If you want to get a (relatively, it's still TV after all) realistic sense of life in Korea, of its business structures, and the bleakness one can feel when faced with large-scale corruption, while at the same time getting the suspense of a well-made crime thriller AND some truly lovely and hilarious characters and relationships, Forest of Secrets (or "Stranger" on Netflix) is the way to go! 

Cold and Mysterious Book Recommendation

Forest of Secrets had a cold atmosphere to it, with its somber color palette and bleak setting, and I took that theme and ran with it for my reading choices. Books set in the north, in wintery landscapes or fantastic ice worlds are the perfect mental air-conditioning when it's blazingly hot outdoors!

Some of my all-time favorites like the His Dark Materials trilogy or good ol' ASOIAF feature northern settings, and I've found a new book series that fits the same snowy bill. "The Bear and the Nightingale" is the first book in a new series based in Russian myths and fairytales. I didn't expect much (had the book in my Audible library for a while...) but the story had very interesting, nuanced characters, a lot of different and engaging POVs, a coming-of-age angle with all the time that went by, and it interweaves myth, religion, history and magic with a deft hand. I can't wait for the next part of the series!

K-Beauty Summer Skincare Favorite

Every. Single. Summer. Innisfree's Jeju Volcanic Pore Clay Mask is my favorite exfoliating wash-off mask. I use it about once a month in winter, and weekly during summer. Even on my desert-dry and sensitive skin, this mask provides just the right amount of gentle exfoliation, removing gunk and dirt (TMI) while leaving my skin soft and moisturized. 

Innisfree came out with multiple versions over the years, and while some are more convenient (mousse based) or have additional effects (their new color clay masks with purposes like brightening and calming) I always come back to the Super Volcanic Clay Mask in the end.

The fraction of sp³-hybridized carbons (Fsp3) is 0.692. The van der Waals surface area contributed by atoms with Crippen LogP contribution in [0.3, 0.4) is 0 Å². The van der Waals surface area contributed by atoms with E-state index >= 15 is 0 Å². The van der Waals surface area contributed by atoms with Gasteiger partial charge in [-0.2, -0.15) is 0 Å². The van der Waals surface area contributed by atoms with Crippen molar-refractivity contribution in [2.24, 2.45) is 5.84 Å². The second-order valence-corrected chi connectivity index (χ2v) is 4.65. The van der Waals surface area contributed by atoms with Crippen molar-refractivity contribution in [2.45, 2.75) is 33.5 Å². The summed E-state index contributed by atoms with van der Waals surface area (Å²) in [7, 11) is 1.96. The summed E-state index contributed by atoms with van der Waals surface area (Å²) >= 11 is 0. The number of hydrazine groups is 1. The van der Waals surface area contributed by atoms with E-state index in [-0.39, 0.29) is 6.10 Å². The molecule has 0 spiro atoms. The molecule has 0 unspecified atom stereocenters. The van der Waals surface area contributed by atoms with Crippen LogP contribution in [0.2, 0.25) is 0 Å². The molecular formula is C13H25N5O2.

Behold, the volcanic rocks of Jeju Island. :)

More food favorites! 

One is simple: FROZEN blueberries. I never get the fresh ones but buy large frozen bags to stuff into my freezer. A handful of ice-cold blueberries are the perfect topping for muesli, oatmeal, smoothies or.... I just eat them. Like tiny fake icecream balls. 

And then there's a tiny chocolate shop in our village Sehwa on Jeju Island, selling freshly roasted whole cacao beans and a delicious selection of handmade chocolates. The beans come directly from Ecuador and are roasted in the back room, leaving the air scented... 

While I love cacao nibs, my first bite of actual freshly roasted cacao beans was a whole new world of taste! I might have a bit of an obsessive problem with these by now. 

That's it for my summer favorites. Lots of food, cold fictional and not-so-fictional worlds, and fasting for more free time and less time spent cooking. 

My Early Summer K-Beauty, Food and Book Favorites

How do you keep the summer heat from getting to you? Are you looking forward to fall? 

Lazy Day on Jeju Island - A Trip to Hallasan & Seogwipo

It's been nearly four years since I came to Jeju Island, and I'm still discovering new places on this ever-changing summer vacation destination.
Let's discover hidden spots around Seogwipo and on Hallasan for a lazy, relaxing day trip.

Follow me around Jeju Island, as I visit hidden places, cafes and generally stay far away from tourist attractions.

On a warm day, as the mid-afternoon sun blazes on, hiding away in a cool and calm renovated barn building is the perfect way to recharge! This cafe has a nice balance between chic and cozy.

In a bit of a fake-out, the destinations on Jeju Island featured here were all visited on the same day as the Bottle & Bowl restaurant. That review got way too long, so I decided to split it up - so here's what I do on a lazy day trip around Jeju Island, the coffee and nature edition!

Cozy Hidden Cafes of Jeju Island

Jeju Island is famous for its beaches but there's a different charm to be found away from tourist attractions and crowded seaside restaurants. As you travel deeper into the countryside, leave behind the two larger cities on the island and deliver yourself into the hands of Naver Maps, an abundance of little cafes and mom-and-pop-style shops can be found.